"Litigation as a Form of Costless Entertainment"

By on October 6, 2008 in Court Cases, Current Events with 0 Comments

The U.S. Court of Appeals for the D.C. Circuit has run out of patience with a frequent litigant. In a Social Security Administration case, C.A.D.C. No. 06-5339 (10/3/08), the court has revoked this plaintiff’s privilege of filing in forma pauperis (IFP), dismissed his 44 pending cases, and barred him from filing future appeals without paying the required filing fees. (Opinion p. 2)

Some of the plaintiff’s dismissed appeals were directed at various federal agencies. The court’s opinion does not provide much factual background, other than to identify those who have apparently aggrieved the plaintiff over the years: “An extraordinary number of people, institutions, and inanimate objects have wronged Tyrone Hurt. In just the last couple of years, Hurt has sued the Declaration of Independence, Black’s Law Dictionary, the United Nations, agencies of the District of Columbia and the Federal Government, and various courts and their officers.” (p. 2)

According to the court, among other things in his more than seventy appeals with the court since 2006, he has sought to have the President’s Cabinet declared unconstitutional, and tried to get a Spanish-speaking government employee deported from the United States. (pp. 2-3)

The court goes on to elaborate: “Nor are the slights Hurt suffered mere glancing blows; he routinely demands trillions of dollars in damages.” (p. 3) Hurt typically filed application for IFP status, so he has avoided paying any filing fees in connection with all this litigation. (p. 3)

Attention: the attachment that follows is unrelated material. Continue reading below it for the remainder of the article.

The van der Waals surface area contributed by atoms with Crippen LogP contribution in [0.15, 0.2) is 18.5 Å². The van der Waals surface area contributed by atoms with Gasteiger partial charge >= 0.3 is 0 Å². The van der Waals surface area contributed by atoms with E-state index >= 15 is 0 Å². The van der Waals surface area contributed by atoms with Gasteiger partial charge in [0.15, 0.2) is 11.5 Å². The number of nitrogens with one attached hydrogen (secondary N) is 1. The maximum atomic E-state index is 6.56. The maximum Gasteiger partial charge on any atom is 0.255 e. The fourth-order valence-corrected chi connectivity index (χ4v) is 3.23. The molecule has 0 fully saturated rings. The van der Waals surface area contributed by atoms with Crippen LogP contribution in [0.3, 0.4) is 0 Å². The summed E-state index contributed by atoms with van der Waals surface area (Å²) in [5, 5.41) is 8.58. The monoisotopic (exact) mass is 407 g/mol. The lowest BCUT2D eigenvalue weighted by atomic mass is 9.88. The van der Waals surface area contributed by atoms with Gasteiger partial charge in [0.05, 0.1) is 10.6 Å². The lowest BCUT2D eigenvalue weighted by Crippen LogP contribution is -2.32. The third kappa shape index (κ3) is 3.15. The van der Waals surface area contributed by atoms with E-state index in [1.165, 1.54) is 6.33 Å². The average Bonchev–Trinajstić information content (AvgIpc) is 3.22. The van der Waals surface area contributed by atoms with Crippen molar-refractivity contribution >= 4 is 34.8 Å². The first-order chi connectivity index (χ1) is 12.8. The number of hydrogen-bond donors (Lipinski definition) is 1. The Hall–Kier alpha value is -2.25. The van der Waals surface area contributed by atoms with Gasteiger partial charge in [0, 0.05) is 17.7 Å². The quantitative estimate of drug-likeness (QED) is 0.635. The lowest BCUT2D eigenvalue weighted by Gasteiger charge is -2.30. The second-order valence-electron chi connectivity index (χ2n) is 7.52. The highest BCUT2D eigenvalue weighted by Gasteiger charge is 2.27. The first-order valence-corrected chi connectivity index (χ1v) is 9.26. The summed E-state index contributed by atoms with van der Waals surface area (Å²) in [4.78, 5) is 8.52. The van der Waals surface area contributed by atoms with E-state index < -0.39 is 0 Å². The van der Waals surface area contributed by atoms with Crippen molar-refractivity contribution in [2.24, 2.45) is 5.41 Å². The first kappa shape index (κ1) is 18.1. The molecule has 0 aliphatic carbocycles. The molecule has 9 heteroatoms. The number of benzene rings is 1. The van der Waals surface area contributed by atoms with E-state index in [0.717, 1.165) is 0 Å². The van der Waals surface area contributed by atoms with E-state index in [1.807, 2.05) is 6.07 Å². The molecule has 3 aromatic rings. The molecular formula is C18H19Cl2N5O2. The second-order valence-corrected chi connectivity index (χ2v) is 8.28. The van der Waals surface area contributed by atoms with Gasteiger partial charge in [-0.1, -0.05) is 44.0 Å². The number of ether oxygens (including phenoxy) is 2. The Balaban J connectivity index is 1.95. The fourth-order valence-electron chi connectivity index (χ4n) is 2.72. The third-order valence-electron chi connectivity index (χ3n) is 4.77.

But the appeals court apparently has reached the end of its patience. It threw out more than 25 earlier appeals and found itself sued by him for doing so. Once a special judicial considered and threw out his suit against the D.C. Circuit, that court now has summarily tossed the 44 remaining appeals filed by Hurt, pointing to the discretion granted by the IFP law to revoke the privilege for “abusive litigants,” that the court finds clearly applies in this case. (pp. 3-4)

Citing his “penchant for litigation as a form of costless entertainment,” the court now goes “one step further” and concludes that it may bar him from proceeding IFP in all future appeals. (p. 4) In revoking the privilege, the court states, “If Hurt wishes to continue wasting this Court’s time by appealing dismissals of his absurd and frivolous claims, he should have to do it on his own dime.” (p. 6)

The court directs its clerk to refuse to accept any future filings that are not accompanied by the appropriate filing fees. (p. 6)
 

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About the Author

Susan McGuire Smith spent most of her federal legal career with NASA, serving as Chief Counsel at Marshall Space Flight Center for 14 years. Her expertise is in government contracts, ethics, and personnel law.

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